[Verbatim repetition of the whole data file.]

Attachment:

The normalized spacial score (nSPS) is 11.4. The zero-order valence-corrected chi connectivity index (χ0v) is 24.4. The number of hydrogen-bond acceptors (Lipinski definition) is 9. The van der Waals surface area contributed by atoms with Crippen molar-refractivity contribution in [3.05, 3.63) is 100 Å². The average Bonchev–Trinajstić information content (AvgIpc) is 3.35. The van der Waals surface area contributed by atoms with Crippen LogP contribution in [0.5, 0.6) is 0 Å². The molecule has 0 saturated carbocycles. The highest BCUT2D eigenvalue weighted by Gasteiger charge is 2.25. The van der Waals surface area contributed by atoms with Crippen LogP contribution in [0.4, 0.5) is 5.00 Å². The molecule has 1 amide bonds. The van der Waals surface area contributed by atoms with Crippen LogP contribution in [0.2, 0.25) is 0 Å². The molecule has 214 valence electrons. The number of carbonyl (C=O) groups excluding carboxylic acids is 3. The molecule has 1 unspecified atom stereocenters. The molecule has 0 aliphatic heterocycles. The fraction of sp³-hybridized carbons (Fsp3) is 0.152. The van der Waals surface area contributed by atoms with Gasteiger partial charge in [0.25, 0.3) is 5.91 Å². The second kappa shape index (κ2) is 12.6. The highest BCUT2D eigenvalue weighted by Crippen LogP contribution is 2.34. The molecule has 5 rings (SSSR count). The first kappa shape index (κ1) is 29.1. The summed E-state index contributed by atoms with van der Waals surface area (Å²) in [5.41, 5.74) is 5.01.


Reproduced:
The normalized spacial score (nSPS) is 11.4. The zero-order valence-corrected chi connectivity index (χ0v) is 24.4. The number of hydrogen-bond acceptors (Lipinski definition) is 9. The van der Waals surface area contributed by atoms with Crippen molar-refractivity contribution in [3.05, 3.63) is 100 Å². The average Bonchev–Trinajstić information content (AvgIpc) is 3.35. The van der Waals surface area contributed by atoms with Crippen LogP contribution in [0.5, 0.6) is 0 Å². The molecule has 0 saturated carbocycles. The highest BCUT2D eigenvalue weighted by Gasteiger charge is 2.25. The van der Waals surface area contributed by atoms with Crippen LogP contribution in [0.4, 0.5) is 5.00 Å². The molecule has 1 amide bonds. The van der Waals surface area contributed by atoms with Crippen LogP contribution in [0.2, 0.25) is 0 Å². The molecule has 214 valence electrons. The number of carbonyl (C=O) groups excluding carboxylic acids is 3. The molecule has 1 unspecified atom stereocenters. The molecule has 0 aliphatic heterocycles. The fraction of sp³-hybridized carbons (Fsp3) is 0.152. The van der Waals surface area contributed by atoms with Gasteiger partial charge in [0.25, 0.3) is 5.91 Å². The second kappa shape index (κ2) is 12.6. The highest BCUT2D eigenvalue weighted by Crippen LogP contribution is 2.34. The molecule has 5 rings (SSSR count). The first kappa shape index (κ1) is 29.1. The summed E-state index contributed by atoms with van der Waals surface area (Å²) in [5.41, 5.74) is 5.01.